Undated label for a case of Calvert pears (Tasmaniana Library, SLT)
Free settler William Calvert arrived in 1832, and in 1851 he and his wife Hannah bought land at South Arm. The family prospered, receiving top prices for apples and pears exported to London. Always enterprising, the Calverts ran coastal steamers transporting goods and passengers, provided postmistresses and teachers for South Arm, and built a community hall.
Several Calvert sons and grandsons settled in other areas of Clarence, the Huon and the Channel, and were prominent in orcharding (Reginald), sailing (Hedley), cricket (Snowy and Bob), shooting (Roy) and public life generally: many were justices of the peace, and at one time the twelve Clarence councillors included four Calverts. Three great-grandchildren rose to national fame: Rhodes Scholar Ashton Calvert AC became secretary of the Department of Foreign Affairs and Trade in 1998, Paul Calvert was made President of the Senate in 2002, and Marilyn Lake, née Calvert, is a leading historian, holding the chair in Australian Studies at Harvard University 2001–02.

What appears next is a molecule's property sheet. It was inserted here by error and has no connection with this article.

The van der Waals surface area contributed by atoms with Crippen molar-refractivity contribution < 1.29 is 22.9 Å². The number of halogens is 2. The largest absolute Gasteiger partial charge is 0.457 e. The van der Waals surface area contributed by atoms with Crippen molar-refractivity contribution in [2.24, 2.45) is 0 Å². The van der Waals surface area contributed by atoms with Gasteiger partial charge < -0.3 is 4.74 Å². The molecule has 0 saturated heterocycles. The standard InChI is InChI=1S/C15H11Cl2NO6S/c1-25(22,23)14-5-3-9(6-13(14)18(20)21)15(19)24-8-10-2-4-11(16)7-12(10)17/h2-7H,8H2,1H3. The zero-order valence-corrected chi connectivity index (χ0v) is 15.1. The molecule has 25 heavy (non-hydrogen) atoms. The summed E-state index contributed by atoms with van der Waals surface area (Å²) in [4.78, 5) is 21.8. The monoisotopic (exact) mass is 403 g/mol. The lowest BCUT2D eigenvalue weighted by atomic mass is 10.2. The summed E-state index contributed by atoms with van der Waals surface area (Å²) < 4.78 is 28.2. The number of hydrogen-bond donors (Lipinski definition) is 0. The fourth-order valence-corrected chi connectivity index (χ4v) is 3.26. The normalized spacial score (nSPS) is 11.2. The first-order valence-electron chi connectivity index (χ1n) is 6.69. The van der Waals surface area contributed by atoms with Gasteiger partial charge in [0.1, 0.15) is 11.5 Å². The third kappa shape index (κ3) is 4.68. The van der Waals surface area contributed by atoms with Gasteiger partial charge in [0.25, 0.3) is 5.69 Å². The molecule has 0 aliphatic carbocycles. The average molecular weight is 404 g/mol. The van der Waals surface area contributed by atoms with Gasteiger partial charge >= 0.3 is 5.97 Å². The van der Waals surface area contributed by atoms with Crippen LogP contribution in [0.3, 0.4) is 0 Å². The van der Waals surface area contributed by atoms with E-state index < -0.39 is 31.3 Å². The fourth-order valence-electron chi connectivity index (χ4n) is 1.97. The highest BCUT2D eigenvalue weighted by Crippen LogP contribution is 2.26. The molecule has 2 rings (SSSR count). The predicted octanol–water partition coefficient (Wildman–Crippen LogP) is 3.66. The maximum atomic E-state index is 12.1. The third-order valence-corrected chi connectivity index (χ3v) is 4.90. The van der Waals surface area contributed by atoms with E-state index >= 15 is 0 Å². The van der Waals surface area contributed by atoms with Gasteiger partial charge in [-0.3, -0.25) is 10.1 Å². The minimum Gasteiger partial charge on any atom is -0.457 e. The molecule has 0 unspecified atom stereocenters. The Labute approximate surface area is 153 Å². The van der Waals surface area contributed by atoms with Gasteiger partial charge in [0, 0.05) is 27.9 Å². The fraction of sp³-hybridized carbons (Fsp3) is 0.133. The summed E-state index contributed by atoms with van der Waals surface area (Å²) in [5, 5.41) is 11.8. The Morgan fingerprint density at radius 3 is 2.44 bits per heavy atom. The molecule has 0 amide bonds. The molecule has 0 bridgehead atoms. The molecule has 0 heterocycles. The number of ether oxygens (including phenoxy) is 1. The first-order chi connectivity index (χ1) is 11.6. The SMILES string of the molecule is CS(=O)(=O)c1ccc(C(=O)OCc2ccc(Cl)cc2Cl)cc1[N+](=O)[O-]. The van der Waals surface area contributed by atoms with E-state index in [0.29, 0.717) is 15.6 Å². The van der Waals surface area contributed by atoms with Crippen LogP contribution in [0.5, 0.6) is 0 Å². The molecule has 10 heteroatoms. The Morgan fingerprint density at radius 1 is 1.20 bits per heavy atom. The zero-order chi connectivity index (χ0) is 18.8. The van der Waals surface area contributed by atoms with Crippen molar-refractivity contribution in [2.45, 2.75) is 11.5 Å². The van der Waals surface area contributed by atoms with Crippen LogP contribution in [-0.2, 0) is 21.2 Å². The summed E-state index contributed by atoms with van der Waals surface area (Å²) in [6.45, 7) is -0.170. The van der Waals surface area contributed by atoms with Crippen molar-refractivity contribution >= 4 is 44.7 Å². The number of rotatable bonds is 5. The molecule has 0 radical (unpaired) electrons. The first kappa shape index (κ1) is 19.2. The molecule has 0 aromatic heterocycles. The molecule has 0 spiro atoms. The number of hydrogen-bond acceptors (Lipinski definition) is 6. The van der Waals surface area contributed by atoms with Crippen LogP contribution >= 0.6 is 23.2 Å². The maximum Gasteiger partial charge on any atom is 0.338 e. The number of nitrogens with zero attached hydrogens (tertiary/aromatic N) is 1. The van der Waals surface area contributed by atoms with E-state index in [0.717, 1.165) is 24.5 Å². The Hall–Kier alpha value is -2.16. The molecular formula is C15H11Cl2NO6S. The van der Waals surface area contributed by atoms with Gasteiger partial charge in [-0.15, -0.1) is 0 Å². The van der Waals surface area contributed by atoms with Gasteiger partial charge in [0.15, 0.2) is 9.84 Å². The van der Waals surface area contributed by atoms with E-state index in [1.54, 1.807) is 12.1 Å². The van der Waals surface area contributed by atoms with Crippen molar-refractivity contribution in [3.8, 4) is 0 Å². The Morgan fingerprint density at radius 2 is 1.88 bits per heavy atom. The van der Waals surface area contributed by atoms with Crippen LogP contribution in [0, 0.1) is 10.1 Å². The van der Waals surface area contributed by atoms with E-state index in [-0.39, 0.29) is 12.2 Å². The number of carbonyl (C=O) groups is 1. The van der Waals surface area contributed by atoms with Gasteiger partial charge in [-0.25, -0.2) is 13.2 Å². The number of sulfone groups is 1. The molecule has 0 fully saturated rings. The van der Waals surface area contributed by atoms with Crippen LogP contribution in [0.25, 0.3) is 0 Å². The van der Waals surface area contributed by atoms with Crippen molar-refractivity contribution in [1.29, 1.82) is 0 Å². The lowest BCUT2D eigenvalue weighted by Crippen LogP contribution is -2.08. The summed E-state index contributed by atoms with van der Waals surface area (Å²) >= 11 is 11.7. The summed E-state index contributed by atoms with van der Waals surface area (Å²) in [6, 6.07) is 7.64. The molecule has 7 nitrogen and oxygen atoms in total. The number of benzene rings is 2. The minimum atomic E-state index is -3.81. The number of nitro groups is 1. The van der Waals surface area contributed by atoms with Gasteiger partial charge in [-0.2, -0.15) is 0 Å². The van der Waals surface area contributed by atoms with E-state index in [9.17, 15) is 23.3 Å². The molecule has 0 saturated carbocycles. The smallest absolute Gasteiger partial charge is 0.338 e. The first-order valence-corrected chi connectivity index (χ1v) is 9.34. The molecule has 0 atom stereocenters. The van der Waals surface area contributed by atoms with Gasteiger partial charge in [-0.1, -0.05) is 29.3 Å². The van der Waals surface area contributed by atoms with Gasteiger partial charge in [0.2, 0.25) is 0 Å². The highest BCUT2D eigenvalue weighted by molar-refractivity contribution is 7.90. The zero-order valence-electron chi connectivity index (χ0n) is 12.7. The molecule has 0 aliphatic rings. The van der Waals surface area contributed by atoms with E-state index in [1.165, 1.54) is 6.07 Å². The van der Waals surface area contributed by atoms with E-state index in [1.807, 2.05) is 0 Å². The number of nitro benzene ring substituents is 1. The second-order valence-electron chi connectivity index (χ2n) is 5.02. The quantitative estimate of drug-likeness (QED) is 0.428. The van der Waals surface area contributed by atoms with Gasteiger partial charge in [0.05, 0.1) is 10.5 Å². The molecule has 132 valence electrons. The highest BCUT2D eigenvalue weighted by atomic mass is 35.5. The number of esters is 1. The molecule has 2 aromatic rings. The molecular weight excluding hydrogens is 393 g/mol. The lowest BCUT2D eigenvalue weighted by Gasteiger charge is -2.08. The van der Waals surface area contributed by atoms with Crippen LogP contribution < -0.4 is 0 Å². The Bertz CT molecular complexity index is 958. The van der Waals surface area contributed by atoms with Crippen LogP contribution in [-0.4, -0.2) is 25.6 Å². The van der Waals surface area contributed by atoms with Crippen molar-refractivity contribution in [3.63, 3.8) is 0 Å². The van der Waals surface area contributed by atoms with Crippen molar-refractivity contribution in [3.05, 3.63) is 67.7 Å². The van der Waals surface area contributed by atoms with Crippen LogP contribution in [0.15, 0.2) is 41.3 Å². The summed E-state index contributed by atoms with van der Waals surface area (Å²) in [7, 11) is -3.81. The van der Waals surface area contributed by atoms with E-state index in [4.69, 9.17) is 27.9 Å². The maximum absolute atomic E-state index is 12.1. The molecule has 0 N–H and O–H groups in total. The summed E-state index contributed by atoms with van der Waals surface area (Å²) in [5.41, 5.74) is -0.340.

Further reading: E Robb, Christopher Calvert and his descendants Hobart, 1985.